In 2000, Lars Ulrich and Metallica, issued a lawsuit against the (illegal) file-sharing software, Napster and it's founder Sean Parker.
Twelve years later, the two were on the same stage announcing that Metallica's music is available for free streaming on Parker's current service, Spotify.
How times have changed.
Ulrich and Parker shared the stage just a few days after Metallica announced the launch of their own record label, Blackened Recordings, which will house all of their music, which they just got all the rights to from their original label, Warner.
Spotify held a press event earlier today, and in a surprise move announced that Ulrich was there and that Metallica is coming to Spotify. Ulrich had this to say:
“When [Sean Parker and I] saw each other a few months ago, we could see that we had been put as adversaries but we had much more in common and sitting down was long overdue. We were younger, maybe somewhat more ignorant to what was going on in the real world. When we sat down and had a heart to heart”.
“Spotify has solidified itself not just as the leading music service, but as far as I’m concerned the only one. Spotify is a global entity and Metallica works on a global basis too.”
Spotify currently has 20 million active users, and 5 million paying subscribers. For comparison, Napster had 100 million users at it's peak, twelve years ago, so Spotify still has a ways to go.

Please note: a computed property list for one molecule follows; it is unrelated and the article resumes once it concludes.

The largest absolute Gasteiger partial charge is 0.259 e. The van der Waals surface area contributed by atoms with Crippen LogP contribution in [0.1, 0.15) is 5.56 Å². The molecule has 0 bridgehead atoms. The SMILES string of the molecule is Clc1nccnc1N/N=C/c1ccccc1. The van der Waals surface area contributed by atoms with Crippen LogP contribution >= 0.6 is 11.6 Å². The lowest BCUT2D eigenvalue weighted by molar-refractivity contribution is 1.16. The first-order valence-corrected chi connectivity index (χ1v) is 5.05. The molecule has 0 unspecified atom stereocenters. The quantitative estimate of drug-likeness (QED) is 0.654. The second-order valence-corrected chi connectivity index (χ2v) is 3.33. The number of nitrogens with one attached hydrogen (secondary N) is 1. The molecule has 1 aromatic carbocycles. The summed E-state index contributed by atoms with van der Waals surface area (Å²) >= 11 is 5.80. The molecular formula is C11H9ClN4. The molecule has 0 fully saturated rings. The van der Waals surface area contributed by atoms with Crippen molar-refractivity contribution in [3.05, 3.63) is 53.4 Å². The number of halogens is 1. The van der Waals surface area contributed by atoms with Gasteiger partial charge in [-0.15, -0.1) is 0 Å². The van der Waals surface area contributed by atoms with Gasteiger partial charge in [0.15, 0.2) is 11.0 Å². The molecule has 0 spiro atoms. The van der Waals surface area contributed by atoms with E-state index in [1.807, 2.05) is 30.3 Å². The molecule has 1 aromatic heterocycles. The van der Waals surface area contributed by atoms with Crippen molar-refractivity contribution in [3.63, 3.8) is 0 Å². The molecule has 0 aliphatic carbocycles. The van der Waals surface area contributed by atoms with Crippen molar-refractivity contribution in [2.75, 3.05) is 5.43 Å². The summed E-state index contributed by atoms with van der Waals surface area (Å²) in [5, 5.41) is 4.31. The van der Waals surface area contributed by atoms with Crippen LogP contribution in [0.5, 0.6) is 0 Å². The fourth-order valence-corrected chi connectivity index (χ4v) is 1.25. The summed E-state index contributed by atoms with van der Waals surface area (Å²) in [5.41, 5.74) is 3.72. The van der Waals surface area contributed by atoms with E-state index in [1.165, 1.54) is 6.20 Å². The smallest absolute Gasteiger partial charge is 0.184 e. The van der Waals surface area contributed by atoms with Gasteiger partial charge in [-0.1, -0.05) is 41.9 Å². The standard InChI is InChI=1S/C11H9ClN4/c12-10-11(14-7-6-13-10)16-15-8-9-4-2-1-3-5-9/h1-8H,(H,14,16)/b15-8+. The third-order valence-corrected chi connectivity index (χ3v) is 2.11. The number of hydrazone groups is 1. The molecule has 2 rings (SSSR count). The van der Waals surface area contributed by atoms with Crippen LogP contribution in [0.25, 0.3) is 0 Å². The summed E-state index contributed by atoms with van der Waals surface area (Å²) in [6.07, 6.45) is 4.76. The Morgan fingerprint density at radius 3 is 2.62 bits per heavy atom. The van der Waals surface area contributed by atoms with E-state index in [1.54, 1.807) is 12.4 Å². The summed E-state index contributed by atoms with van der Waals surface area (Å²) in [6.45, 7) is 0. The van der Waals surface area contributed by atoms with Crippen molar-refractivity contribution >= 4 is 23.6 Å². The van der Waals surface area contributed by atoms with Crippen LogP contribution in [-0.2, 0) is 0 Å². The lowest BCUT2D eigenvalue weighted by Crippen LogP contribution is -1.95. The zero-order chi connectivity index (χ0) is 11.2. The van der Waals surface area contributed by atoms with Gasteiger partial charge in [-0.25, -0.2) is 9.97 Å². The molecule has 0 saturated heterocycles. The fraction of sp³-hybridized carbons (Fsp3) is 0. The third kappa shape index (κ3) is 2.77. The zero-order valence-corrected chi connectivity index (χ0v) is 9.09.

Either way, this shows we are living in a new, streaming-based world. Maybe more artists will hop on the Spotify train, perhaps some metal labels that have been holding out as well.
I think Spotify is a service of the future. Most people do not want to be bothered to spend time finding good quality illegal downloads, but at the same time, cannot afford to keep up with a thriving music habit. Spotify provides the best of both worlds giving you unlimited access to their music for a measly five dollars a month. For an extra five dollars, you can use the service on your phone and even have some of your favorite music stored offline on there for when you're in a subway. I truly feel this is where music consumption is going…everything ever recorded, available quickly at your fingertips. Let's just get the royalties figured out.
We recently published two conflicting stories, one saying that Spotify does not pay very well, and another saying that Spotify does in fact pay well, and it pays the labels directly, and those artists not being paid well are the result of poorly structured deals.